Kashmir’s Facebook Storm; Police Round Up ‘Miscreants’ as Terrorists Run Social Media Workshops

Kashmir’s Facebook Storm; Police Round Up ‘Miscreants’ as Terrorists Run Social Media Workshops
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What you need to know

Indian authorities are cracking down on fake social media accounts following allegations that the accounts are being used by militants based in Pakistan to incite unrest in the disputed Kashmir region

Police in Jammu and Kashmir are monitoring social media “miscreants and abusers” who have been posting images and videos of the police to threaten or discredit police and government officials in an online smear campaign, Hindustan Times reports.

Police identified and arrested a number of individuals who allegedly threatened authorities via social media. Authorities are now examining their phones and social media logs to see who else they have had contact with.

Video of a police officer stopping an ambulance carrying the body of a youth killed during an encounter between security forces and militants went viral on Facebook and Twitter, prompting the police crackdown.

Several police officers and government officials have been trolled online for using force against protesters in the region, The Hindu reports.

Indian Home Minister Rajnath Singh has accused Pakistan-based terror groups of inciting Kashmir youths to pelt stones at security forces to help militants escape confrontations with Indian forces.

India and Pakistan have been engaged in territorial dispute over the Kashmir region since both countries gained independence in 1947. Kashmir acceded to India in 1948 on the condition Kashmir retain autonomy on all matters except currency, defense and foreign affairs.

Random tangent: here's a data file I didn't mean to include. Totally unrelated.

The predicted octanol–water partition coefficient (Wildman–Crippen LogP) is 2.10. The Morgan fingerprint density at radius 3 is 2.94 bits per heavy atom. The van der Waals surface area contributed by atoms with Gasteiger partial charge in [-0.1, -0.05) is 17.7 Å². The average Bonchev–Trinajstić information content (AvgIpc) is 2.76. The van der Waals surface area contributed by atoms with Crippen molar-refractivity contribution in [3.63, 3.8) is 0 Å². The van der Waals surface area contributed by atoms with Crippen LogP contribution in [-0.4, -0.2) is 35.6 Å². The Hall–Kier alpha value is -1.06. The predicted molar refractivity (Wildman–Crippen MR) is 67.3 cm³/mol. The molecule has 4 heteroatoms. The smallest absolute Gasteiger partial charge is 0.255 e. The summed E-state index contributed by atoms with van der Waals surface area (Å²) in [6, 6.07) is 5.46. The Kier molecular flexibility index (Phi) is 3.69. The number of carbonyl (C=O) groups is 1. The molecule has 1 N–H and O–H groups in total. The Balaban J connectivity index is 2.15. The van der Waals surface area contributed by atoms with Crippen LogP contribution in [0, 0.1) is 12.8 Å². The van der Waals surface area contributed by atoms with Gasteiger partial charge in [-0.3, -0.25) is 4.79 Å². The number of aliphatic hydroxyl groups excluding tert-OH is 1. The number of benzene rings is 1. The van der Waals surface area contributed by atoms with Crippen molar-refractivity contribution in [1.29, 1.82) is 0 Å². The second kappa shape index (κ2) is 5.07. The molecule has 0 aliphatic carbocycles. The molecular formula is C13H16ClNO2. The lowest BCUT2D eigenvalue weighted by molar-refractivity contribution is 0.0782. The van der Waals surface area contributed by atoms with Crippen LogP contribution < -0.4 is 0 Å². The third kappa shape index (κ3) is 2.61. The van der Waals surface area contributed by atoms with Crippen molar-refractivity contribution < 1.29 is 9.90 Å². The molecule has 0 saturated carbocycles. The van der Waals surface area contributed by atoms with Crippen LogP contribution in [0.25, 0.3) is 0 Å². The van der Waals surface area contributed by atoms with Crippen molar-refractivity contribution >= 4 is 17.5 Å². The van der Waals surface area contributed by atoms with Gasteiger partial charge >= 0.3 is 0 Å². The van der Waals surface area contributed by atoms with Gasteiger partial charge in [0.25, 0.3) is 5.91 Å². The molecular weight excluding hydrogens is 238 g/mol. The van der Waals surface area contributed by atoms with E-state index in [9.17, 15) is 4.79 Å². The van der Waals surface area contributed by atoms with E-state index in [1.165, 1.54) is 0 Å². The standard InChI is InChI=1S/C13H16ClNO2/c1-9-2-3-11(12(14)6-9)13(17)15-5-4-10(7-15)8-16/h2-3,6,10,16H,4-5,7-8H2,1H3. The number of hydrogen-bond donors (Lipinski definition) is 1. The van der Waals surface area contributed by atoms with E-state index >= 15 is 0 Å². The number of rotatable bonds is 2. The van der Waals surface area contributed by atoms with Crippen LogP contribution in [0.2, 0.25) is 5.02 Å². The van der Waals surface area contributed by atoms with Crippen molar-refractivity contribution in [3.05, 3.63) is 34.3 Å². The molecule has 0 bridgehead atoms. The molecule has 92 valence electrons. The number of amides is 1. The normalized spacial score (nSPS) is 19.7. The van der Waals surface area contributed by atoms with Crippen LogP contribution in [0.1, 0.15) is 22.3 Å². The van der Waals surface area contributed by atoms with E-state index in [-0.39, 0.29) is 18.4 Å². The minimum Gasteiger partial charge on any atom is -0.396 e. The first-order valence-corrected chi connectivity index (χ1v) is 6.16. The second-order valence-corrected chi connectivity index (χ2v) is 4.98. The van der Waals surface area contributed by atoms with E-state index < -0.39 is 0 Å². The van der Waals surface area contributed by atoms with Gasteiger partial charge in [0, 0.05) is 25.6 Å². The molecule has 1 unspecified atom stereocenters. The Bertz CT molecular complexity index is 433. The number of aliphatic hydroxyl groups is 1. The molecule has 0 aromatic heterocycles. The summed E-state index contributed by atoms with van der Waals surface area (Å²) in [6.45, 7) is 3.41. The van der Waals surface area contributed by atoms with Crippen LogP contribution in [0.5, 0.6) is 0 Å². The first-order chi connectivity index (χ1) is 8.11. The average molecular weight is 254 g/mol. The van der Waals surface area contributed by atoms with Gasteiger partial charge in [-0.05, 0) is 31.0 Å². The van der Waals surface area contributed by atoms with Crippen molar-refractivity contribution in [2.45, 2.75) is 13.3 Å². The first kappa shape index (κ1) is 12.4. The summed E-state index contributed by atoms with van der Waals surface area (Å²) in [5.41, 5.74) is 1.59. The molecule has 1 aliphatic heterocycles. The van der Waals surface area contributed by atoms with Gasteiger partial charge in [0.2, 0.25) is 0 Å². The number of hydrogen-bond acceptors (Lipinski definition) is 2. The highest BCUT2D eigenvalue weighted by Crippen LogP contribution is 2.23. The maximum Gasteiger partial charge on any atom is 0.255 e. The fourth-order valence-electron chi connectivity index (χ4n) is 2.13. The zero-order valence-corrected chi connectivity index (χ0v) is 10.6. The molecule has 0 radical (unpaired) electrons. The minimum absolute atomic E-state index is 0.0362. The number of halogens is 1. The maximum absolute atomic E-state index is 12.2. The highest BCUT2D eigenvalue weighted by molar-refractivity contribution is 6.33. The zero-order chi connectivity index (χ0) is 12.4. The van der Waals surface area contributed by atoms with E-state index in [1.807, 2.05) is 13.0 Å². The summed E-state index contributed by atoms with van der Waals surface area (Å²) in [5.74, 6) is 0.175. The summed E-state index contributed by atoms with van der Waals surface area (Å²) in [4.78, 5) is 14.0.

In 1987, The Indian central government rigged elections in the Muslim-majority state, after which disenchanted Kashmiri youth and activists began joining militant groups which received arms and training from Pakistan. The groups mainly targeted Hindus and attacked government buildings. In January 1990, India imposed direct rule over Kashmir and began a campaign against the militants marred with human rights violations which included civilian massacres and shootings of unarmed demonstrators.

India continues to accuse Pakistan of training militants to fight in Kashmir. Former Pakistan President Pervez Musharraf in 2010 said that the government “turned a blind eye” to force India into talks.

Some 17,000 social media accounts across Whatsapp, Facebook and Twitter are being used to “fool Kashmiris” with Pakistan propaganda, the Indian-based Asian News International reports.

Jamaat-ud Dawa (JuD), the political arm of the banned terrorist organization Lashkar-e-Taiba (LeT), is also promoting a “social media workshop” to teach people how to use social media as an “instrument for Kashmir Uprise 2k17” and “hybrid warfare.”

India claims the LeT is responsible for the 2008 Mumbai terror attacks. The group is banned in Pakistan, the U.S., the E.U., India and Russia, but one of its co-founders, Hafiz Saeed, lives in a villa in Pakistan with police stationed outside. The U.S. has also put out a US$10 million bounty on his head. Saeed holds regular rallies in Pakistan, and the Pakistani government has run special trains to transport people to his rallies in Lahore. Zaki ur-Rehman Lakhvi, the leader of LeT and mastermind of the Mumbai attacks, was also released by Pakistan in December 2014.

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Editor: Edward White